The feel-good benefits of “random acts of kindness” or “paying it forward” (repaying a kind deed done to you to someone else) are not arguable. However, doubts may arise, if it’s suggested that the warm and fuzzy feelings generated from giving or receiving kindness actually provide “health” benefits. A little research on the subject suggested the following benefits from being kind:
Increases oxytocin levels in the brain and body, dilating blood vessels and improving cardiovascular function
Slows aging by reducing levels of free radicals and inflammation
Strengthens the immune system
Creates positive connections and improves relationships
Reduces feelings of hostility, isolation and depression
Enhances joyfulness and emotional resilience
Decreases the awareness and intensity of physical pain
Enhances a sense of self-worth and optimism
Increases job satisfaction while promoting workplace morale and teamwork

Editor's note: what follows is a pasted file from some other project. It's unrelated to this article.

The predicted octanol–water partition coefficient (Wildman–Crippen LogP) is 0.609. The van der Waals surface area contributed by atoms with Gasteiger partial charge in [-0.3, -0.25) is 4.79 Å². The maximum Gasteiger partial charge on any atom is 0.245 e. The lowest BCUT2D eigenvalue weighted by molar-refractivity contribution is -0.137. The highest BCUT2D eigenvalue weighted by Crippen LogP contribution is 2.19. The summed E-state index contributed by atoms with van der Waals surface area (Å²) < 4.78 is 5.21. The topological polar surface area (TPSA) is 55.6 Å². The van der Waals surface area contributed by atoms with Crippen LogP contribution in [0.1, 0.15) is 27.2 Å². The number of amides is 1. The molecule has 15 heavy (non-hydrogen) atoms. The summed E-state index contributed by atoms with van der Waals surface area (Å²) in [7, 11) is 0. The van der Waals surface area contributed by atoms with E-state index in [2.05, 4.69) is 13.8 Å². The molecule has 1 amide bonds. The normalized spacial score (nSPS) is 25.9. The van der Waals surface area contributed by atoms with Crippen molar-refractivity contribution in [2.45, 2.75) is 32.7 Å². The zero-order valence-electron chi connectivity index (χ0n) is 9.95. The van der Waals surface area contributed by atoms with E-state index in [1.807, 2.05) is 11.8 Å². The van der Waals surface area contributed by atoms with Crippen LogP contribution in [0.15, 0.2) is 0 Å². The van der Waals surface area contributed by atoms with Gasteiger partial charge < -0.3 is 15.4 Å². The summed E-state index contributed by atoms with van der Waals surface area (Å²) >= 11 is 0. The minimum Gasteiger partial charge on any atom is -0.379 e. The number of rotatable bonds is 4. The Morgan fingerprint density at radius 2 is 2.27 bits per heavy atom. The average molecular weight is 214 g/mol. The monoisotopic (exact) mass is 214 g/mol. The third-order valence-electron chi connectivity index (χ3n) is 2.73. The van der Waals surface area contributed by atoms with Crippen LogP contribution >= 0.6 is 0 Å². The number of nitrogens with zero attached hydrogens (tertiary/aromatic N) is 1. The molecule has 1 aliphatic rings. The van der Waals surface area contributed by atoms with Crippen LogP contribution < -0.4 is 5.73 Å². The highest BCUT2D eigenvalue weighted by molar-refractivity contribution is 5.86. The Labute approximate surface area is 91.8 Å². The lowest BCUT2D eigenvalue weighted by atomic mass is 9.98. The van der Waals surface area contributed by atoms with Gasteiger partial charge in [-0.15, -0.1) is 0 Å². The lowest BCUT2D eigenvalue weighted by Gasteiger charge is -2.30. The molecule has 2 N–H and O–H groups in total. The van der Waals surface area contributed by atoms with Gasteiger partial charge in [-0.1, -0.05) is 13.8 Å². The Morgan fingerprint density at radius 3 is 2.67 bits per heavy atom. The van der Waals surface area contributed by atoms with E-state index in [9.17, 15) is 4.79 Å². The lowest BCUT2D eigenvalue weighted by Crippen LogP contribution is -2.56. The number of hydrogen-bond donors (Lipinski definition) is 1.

Creates a “domino effect” that impacts others in the same way
The “domino effect”? Yes, kindness benefits extend to the giver, the receiver, and even observers! Dr. Larry Dossey, author of “Meaning and Medicine” (Bantam Books, 1991), explained it this way:
“Altruism behaves like a miracle drug, and a strange one at that. It has beneficial effects on the person doing the helping - the helper’s high; it benefits the person to whom the help is directed; and it can stimulate healthy responses in persons at a distance who may view it only obliquely.”
Acts of kindness create a ripple effect that can have a far-reaching positive impact on individuals, organizations and the greater community. As kindness increases, health and wellbeing improves, organizations function better and we create a more civil society.
M. J. White is the creator of “LEAN Wellness”, which transforms work environments with a radically different bottom-up approach that inspires continuous improvement in health and wellbeing. To learn more, visit the website at: www.wellstreet.us or email M. J. directly at: firstname.lastname@example.org.